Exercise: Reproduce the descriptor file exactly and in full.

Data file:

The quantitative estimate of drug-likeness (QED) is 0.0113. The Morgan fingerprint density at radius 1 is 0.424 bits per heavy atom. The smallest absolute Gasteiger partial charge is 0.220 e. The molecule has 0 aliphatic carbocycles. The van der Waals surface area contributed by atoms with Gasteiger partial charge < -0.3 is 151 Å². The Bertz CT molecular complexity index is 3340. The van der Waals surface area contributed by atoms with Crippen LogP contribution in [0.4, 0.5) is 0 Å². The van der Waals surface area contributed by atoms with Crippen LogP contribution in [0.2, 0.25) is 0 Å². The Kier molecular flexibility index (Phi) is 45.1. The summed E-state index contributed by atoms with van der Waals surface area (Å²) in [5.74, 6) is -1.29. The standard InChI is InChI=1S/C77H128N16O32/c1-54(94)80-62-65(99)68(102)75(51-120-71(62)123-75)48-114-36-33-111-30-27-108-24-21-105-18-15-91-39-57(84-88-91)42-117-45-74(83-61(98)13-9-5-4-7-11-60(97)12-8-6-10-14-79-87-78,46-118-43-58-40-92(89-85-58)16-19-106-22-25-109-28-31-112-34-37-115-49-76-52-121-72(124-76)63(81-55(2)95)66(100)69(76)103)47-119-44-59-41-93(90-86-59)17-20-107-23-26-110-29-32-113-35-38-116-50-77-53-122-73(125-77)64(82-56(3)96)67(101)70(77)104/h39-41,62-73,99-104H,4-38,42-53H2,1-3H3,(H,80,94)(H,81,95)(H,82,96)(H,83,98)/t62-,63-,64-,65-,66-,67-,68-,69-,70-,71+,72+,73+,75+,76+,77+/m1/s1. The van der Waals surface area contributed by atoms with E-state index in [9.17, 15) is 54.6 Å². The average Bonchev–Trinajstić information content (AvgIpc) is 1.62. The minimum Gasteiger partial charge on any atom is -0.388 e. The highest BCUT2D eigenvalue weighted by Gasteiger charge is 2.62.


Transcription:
The quantitative estimate of drug-likeness (QED) is 0.0113. The Morgan fingerprint density at radius 1 is 0.424 bits per heavy atom. The smallest absolute Gasteiger partial charge is 0.220 e. The molecule has 0 aliphatic carbocycles. The van der Waals surface area contributed by atoms with Gasteiger partial charge < -0.3 is 151 Å². The Bertz CT molecular complexity index is 3340. The van der Waals surface area contributed by atoms with Crippen LogP contribution in [0.4, 0.5) is 0 Å². The van der Waals surface area contributed by atoms with Crippen LogP contribution in [0.2, 0.25) is 0 Å². The Kier molecular flexibility index (Phi) is 45.1. The summed E-state index contributed by atoms with van der Waals surface area (Å²) in [5.74, 6) is -1.29. The standard InChI is InChI=1S/C77H128N16O32/c1-54(94)80-62-65(99)68(102)75(51-120-71(62)123-75)48-114-36-33-111-30-27-108-24-21-105-18-15-91-39-57(84-88-91)42-117-45-74(83-61(98)13-9-5-4-7-11-60(97)12-8-6-10-14-79-87-78,46-118-43-58-40-92(89-85-58)16-19-106-22-25-109-28-31-112-34-37-115-49-76-52-121-72(124-76)63(81-55(2)95)66(100)69(76)103)47-119-44-59-41-93(90-86-59)17-20-107-23-26-110-29-32-113-35-38-116-50-77-53-122-73(125-77)64(82-56(3)96)67(101)70(77)104/h39-41,62-73,99-104H,4-38,42-53H2,1-3H3,(H,80,94)(H,81,95)(H,82,96)(H,83,98)/t62-,63-,64-,65-,66-,67-,68-,69-,70-,71+,72+,73+,75+,76+,77+/m1/s1. The van der Waals surface area contributed by atoms with E-state index in [9.17, 15) is 54.6 Å². The average Bonchev–Trinajstić information content (AvgIpc) is 1.62. The minimum Gasteiger partial charge on any atom is -0.388 e. The highest BCUT2D eigenvalue weighted by Gasteiger charge is 2.62.